Latin Summary: argumentum ad fidentia
(also known as: against self-confidence)
Description: Attacking the person’s self-confidence in place of the argument or the evidence.
Person 1 claims that Y is true, but is person 1 really sure about that?
Therefore, Y is false.
Rick: I had a dream last night that I won the lottery! I have $1000 saved up, so I am buying 1000 tickets!
Vici: You know, dreams are not accurate ways to predict the future; they are simply the result of random neurons firing.
Rick: The last time I checked, you are no neurologist or psychologist, so how sure are you that I am not seeing the future?
Vici: It’s possible you can be seeing the future, I guess.
Explanation: Although Vici is trying to reason with his friend, Rick attempts to weaken Vici’s argument by making Vici more unsure of his position. This is a fallacious tactic by Rick, and if Vici falls for it, fallacious reasoning on his part.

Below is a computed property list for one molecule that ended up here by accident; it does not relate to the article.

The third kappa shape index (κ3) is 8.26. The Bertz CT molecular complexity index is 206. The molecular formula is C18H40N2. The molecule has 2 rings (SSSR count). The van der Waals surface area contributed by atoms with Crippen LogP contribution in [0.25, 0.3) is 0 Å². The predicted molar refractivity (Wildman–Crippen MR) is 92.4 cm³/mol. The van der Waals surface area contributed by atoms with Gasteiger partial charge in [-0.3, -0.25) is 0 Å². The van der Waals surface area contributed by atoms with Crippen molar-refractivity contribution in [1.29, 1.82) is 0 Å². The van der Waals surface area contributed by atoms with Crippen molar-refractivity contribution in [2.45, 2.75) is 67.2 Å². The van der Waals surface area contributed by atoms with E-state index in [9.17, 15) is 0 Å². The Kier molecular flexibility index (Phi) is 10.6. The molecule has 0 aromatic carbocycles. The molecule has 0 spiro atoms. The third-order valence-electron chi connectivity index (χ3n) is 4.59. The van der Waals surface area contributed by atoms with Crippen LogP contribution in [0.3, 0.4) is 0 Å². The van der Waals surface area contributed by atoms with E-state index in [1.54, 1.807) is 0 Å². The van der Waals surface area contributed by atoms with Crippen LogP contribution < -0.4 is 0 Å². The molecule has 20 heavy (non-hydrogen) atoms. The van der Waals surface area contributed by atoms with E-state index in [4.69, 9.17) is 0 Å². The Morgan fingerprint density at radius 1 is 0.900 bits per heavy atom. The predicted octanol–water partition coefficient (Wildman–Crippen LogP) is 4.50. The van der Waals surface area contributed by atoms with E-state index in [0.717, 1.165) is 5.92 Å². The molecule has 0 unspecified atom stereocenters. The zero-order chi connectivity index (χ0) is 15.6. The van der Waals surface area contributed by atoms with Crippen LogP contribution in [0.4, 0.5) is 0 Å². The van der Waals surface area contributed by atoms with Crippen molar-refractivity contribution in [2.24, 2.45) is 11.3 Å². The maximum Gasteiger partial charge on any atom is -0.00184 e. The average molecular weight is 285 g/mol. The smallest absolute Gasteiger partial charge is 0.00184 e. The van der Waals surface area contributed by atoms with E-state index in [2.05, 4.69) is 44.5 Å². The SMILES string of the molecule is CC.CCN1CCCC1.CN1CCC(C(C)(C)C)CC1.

Chris: You claim that you don’t believe in the spirit world that is all around us, with spirits coming in and out of us all the time. How can you be sure this is not the case? Are you 100% certain?
Joe: Of course not, how can I be?
Chris: Exactly! One point for me!
Explanation: This is a common fallacy among those who argue for the supernatural or anything else not falsifiable. If Joe was not that reasonable of a thinker, then he might start to question the validity of his position, not based on any new counter evidence presented, but a direct attack on his self-confidence. Fortunately for Joe, he holds no dogmatic beliefs and is perfectly aware of the difference between possibilities and probabilities (see also appeal to possibility).
Exception: When one claims certainty for something where certainty is unknowable, it is your duty to point it out.
What Now: Have confidence that you are probably or even very probably right, but avoid dogmatic certainty at all costs in areas where certainty is unknowable.
This a logical fallacy frequently used on the Internet. No academic sources could be found.